Darlingtonia  Cobra Lily.
 
 
 
Garden plant names
             
 
   

The knowledge of botanical naming or nomenclature is the foundation to a great garden and a fascinating hobby, yet it is sometimes incorrectly regarded as superfluous for the home gardener. Continuing on from the article in Issue 21, subTropical Gardening presents more terms to help us all enjoy learning about the flora kingdom.

Topics covered are:

  • Family Name
  • Group Names
  • Grex

Other Terms

  • Synonyms
  • Misidentification
  • Misapplication
  • Marketing Names
 

From a 2 page Feature Article in Issue Twenty Three

 
 
 
PBR symbol for plant breeders rights
 
 
 
Buying and selecting a tree
             
Jill Coomb

 

   

When we first go into a nursery to buy a tree, be it a fruit tree, shade tree or really any tree imaginable, it is often the striking foliage or the distinctive flowers that entices us. However, the luscious appearance of your new tree may be deceiving. Horticulturist and nurserywoman
Jill Coomb examines the hidden secret of tree selection.

Rarely does one consider or inspect the root system when choosing a tree. Hidden away from sight the root system offers a vital insight into the future success of the tree.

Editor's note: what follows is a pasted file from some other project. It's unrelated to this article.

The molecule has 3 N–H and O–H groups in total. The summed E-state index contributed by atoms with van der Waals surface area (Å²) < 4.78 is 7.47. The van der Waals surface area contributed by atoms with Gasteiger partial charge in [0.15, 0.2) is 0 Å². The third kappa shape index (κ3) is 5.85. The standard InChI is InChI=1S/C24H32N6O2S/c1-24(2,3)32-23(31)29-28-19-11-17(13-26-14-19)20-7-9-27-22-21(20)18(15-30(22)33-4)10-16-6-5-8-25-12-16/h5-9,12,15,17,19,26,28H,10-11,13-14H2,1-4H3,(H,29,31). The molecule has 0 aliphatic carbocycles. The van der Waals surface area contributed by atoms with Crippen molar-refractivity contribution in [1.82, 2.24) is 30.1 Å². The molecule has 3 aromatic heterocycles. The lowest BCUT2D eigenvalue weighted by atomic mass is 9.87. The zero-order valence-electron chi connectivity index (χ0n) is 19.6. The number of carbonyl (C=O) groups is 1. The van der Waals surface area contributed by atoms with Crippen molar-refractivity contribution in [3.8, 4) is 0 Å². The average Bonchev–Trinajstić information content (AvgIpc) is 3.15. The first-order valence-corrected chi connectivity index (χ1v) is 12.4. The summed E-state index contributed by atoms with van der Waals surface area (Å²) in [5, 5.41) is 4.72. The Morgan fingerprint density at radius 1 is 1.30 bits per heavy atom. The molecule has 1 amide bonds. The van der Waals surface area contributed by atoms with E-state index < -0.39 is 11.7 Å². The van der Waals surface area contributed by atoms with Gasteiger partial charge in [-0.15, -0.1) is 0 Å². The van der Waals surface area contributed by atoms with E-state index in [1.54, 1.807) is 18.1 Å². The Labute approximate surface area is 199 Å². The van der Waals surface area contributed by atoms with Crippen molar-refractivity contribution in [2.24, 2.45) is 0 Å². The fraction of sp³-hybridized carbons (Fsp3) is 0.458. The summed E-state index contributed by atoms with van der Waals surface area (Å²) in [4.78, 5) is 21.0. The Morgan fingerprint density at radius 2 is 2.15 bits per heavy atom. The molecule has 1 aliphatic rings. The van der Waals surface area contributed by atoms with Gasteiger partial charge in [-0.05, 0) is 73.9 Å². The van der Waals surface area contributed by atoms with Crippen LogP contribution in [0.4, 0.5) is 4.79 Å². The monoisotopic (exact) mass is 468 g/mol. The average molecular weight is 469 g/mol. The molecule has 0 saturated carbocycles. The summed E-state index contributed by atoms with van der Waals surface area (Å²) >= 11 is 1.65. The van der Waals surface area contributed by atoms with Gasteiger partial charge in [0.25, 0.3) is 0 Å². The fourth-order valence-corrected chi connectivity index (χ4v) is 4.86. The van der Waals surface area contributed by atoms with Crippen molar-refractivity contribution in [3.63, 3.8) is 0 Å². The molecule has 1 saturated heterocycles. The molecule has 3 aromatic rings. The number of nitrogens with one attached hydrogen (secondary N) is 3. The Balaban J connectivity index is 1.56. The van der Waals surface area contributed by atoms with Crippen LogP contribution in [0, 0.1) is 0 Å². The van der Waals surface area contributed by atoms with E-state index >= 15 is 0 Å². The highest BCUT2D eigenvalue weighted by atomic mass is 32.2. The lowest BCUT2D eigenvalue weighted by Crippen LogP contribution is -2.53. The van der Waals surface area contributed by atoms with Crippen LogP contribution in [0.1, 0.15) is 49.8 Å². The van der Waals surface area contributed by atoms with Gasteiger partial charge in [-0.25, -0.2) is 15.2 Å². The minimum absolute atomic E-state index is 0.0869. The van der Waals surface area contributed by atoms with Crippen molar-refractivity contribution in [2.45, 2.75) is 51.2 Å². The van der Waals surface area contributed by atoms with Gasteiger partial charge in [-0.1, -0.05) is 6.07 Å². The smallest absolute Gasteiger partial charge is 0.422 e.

Sadly most of us have experienced a poor performing tree and no matter how much love or care was offered, it never seemed to flourish. Often we blame ourselves when our new tree is not fruitful.
More frequently than not, a dwindling tree is often due to a poor root structure.

When a plant has an unhealthy root system it not only has limited growth, flower or fruit production, it can also be dangerous. An un-proportional root system can produce a highly unstable tree which may up-root itself or topple over during periods of heavy rain or wind.

To prevent a broken fence, or broken heart, in future it is recommended that all gardeners should inspect the root system when selecting your next tree.

Covering also Root Distortions, Pot-bound and Lopsidedness.

 

From a 2 page Feature Article in Issue Twenty Three

 
 
 
Severly root bound plant with curling roots forced outside the pots.